In the video Science as Amateur Software Development, Richard McElreath entertainingly presents the notion of applying software development skills to scientific inquiries.
|Presentation title||Science as Amateur Software Development|
Richard McElreath, an anthropologist, reviews common issues seen in scientific data collection, management, and testing. McElreath's experience with the Open Source scientific software development community has caused a rethinking of the usual scientific practices. This video is, in some sense, a plea for science to adopt a common, distributed, professional infrastructure as is the norm in software development.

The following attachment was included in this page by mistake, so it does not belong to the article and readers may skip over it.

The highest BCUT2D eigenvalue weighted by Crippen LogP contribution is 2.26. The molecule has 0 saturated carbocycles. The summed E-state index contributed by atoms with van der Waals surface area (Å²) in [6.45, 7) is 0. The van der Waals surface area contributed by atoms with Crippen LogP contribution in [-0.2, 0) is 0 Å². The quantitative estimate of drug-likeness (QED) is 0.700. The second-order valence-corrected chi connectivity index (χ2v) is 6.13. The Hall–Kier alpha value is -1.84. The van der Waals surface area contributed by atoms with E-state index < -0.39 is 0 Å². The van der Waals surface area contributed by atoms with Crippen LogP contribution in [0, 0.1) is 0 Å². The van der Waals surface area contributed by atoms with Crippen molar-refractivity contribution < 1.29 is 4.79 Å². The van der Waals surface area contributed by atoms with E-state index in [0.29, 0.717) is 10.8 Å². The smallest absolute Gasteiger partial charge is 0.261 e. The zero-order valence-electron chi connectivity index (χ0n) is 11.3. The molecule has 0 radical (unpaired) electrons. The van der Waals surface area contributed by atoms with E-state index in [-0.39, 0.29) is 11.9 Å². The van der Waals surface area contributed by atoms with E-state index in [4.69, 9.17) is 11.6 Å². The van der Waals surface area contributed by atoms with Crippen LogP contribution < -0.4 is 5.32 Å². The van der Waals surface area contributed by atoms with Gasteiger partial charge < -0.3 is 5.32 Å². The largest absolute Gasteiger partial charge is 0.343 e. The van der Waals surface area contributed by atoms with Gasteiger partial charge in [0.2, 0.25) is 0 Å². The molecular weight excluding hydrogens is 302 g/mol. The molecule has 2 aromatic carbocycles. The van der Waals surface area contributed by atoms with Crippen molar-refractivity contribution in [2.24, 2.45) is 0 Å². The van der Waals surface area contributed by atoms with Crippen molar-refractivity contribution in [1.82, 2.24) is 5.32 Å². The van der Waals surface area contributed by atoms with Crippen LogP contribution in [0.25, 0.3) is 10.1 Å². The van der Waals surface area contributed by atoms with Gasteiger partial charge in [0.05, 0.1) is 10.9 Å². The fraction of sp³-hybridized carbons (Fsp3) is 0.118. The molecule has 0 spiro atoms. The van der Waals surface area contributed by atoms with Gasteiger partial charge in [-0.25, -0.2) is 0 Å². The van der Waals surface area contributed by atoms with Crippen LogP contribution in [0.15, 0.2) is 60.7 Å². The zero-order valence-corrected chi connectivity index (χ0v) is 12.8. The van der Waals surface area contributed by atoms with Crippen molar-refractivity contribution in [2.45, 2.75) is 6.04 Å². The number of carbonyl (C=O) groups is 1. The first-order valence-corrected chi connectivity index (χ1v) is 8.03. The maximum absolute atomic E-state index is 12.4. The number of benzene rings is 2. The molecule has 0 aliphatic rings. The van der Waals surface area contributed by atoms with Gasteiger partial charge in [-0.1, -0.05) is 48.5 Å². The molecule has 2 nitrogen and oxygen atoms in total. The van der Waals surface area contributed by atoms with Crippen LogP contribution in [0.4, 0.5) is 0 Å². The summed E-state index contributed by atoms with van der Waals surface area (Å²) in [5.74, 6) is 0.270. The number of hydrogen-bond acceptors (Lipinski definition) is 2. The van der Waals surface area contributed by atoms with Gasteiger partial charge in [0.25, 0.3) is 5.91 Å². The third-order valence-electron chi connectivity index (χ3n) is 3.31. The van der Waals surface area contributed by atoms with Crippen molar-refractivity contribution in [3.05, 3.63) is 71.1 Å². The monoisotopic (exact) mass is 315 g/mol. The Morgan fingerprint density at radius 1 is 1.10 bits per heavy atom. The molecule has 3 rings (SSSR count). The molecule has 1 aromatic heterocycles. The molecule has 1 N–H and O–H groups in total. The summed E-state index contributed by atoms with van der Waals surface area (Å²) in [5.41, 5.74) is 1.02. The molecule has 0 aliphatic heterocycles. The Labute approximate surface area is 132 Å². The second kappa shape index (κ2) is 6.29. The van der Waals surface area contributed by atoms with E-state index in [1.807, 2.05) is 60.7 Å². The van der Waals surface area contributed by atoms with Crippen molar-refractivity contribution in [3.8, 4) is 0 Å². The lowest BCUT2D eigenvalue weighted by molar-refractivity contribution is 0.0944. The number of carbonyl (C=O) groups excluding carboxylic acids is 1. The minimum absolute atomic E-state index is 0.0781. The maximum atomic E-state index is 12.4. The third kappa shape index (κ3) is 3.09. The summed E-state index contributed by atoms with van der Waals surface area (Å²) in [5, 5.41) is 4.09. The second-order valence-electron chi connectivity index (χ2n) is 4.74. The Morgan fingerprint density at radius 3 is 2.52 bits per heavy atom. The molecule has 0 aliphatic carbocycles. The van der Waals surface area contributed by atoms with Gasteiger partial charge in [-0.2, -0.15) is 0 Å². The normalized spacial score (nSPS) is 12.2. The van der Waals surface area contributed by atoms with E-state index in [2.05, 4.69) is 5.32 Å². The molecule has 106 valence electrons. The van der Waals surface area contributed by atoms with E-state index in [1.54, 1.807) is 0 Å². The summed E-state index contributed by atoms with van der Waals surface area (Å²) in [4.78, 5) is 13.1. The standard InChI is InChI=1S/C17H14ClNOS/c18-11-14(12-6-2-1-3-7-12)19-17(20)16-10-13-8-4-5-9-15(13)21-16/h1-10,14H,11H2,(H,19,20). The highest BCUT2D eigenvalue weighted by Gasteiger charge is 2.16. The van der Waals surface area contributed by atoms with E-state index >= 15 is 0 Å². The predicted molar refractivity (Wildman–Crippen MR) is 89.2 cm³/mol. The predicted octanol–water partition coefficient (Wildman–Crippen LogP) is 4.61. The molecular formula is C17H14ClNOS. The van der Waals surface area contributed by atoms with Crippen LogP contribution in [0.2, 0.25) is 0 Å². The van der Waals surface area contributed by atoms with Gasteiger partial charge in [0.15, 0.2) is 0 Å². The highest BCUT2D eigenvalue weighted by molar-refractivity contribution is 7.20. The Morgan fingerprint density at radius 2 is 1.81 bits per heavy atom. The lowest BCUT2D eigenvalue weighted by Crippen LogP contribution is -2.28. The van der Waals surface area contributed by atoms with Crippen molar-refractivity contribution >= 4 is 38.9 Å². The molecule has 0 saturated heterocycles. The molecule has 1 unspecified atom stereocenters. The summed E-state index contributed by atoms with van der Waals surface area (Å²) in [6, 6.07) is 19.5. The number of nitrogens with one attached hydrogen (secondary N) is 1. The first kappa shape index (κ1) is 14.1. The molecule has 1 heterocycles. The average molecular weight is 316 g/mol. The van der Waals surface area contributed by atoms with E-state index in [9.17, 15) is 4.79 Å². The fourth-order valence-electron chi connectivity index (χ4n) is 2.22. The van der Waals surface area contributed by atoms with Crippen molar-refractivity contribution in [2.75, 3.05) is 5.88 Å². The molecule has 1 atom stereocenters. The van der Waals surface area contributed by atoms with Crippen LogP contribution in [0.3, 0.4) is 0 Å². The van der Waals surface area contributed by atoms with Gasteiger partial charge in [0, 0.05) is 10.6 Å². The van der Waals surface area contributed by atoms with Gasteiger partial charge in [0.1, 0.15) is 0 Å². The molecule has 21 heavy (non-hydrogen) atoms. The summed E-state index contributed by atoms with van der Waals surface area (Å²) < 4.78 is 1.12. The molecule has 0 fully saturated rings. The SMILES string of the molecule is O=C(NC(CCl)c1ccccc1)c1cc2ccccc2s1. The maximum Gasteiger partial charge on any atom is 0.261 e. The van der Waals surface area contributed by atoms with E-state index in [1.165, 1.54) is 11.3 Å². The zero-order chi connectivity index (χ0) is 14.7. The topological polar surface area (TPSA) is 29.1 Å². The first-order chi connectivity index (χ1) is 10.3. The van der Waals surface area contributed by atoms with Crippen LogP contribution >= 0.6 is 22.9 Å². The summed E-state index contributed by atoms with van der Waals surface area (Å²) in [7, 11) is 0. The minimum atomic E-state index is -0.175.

McElreath highlights the Data Carpentry workshops as a method for teaching important methodologies to the scientific community. The video shows many interesting examples in science where the failure to follow best practices produced incorrect results.
Some of the interesting topics in Science as Amateur Software Development are:
- Brief overview of anthropology
- Scientists' dependence on software
- The lack of version control in scientific data set management
- Continuous integration in the sciences
- The things not taught to doctoral science students
- Data integration and unit testing
This is a highly informative talk about the importance of best practices in software development and the value of these practices for science. The latter sections of this video present the concept of continuous integration testing as applied to scientific research in a particularly clear and understandable format.